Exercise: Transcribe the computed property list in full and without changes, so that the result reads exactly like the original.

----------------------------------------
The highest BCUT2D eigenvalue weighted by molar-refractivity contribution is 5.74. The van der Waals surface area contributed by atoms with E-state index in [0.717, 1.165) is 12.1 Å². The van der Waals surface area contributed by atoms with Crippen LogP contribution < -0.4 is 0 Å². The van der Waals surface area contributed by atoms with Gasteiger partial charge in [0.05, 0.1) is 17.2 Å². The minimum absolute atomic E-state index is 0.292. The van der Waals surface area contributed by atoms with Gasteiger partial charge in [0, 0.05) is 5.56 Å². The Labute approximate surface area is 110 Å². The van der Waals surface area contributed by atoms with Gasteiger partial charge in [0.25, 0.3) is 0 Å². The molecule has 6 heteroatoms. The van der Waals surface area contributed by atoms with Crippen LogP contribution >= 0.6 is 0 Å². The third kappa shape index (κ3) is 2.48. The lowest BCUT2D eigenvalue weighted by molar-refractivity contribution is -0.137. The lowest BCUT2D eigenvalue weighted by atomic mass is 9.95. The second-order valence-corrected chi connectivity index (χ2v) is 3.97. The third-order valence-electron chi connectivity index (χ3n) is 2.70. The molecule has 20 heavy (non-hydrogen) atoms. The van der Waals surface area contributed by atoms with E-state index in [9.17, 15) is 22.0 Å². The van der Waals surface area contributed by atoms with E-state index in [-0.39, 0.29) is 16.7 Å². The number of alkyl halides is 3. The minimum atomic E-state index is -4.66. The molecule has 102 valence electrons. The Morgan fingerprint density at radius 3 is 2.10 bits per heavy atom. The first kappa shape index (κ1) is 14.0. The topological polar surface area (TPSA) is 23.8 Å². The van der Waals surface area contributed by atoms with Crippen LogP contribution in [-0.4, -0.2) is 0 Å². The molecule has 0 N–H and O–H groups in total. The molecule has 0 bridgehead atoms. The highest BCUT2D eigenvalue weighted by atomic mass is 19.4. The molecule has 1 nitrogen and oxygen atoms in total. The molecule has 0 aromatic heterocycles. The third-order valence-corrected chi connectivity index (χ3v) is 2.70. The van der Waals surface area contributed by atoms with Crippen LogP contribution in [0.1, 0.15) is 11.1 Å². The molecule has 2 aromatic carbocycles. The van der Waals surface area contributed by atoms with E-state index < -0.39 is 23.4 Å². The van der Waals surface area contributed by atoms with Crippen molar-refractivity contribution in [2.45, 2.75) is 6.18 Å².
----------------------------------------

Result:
The highest BCUT2D eigenvalue weighted by molar-refractivity contribution is 5.74. The van der Waals surface area contributed by atoms with E-state index in [0.717, 1.165) is 12.1 Å². The van der Waals surface area contributed by atoms with Crippen LogP contribution < -0.4 is 0 Å². The van der Waals surface area contributed by atoms with Gasteiger partial charge in [0.05, 0.1) is 17.2 Å². The minimum absolute atomic E-state index is 0.292. The van der Waals surface area contributed by atoms with Gasteiger partial charge in [0, 0.05) is 5.56 Å². The Labute approximate surface area is 110 Å². The van der Waals surface area contributed by atoms with Gasteiger partial charge in [0.25, 0.3) is 0 Å². The molecule has 6 heteroatoms. The van der Waals surface area contributed by atoms with Crippen LogP contribution >= 0.6 is 0 Å². The third kappa shape index (κ3) is 2.48. The lowest BCUT2D eigenvalue weighted by molar-refractivity contribution is -0.137. The lowest BCUT2D eigenvalue weighted by atomic mass is 9.95. The second-order valence-corrected chi connectivity index (χ2v) is 3.97. The third-order valence-electron chi connectivity index (χ3n) is 2.70. The molecule has 20 heavy (non-hydrogen) atoms. The van der Waals surface area contributed by atoms with E-state index in [9.17, 15) is 22.0 Å². The van der Waals surface area contributed by atoms with E-state index in [-0.39, 0.29) is 16.7 Å². The number of alkyl halides is 3. The minimum atomic E-state index is -4.66. The molecule has 102 valence electrons. The Morgan fingerprint density at radius 3 is 2.10 bits per heavy atom. The first kappa shape index (κ1) is 14.0. The topological polar surface area (TPSA) is 23.8 Å². The van der Waals surface area contributed by atoms with Crippen LogP contribution in [-0.4, -0.2) is 0 Å². The molecule has 0 N–H and O–H groups in total. The molecule has 0 bridgehead atoms. The highest BCUT2D eigenvalue weighted by atomic mass is 19.4. The molecule has 1 nitrogen and oxygen atoms in total. The molecule has 0 aromatic heterocycles. The third-order valence-corrected chi connectivity index (χ3v) is 2.70. The van der Waals surface area contributed by atoms with Crippen LogP contribution in [0.1, 0.15) is 11.1 Å². The molecule has 2 aromatic carbocycles. The van der Waals surface area contributed by atoms with E-state index < -0.39 is 23.4 Å². The van der Waals surface area contributed by atoms with Crippen molar-refractivity contribution in [2.45, 2.75) is 6.18 Å².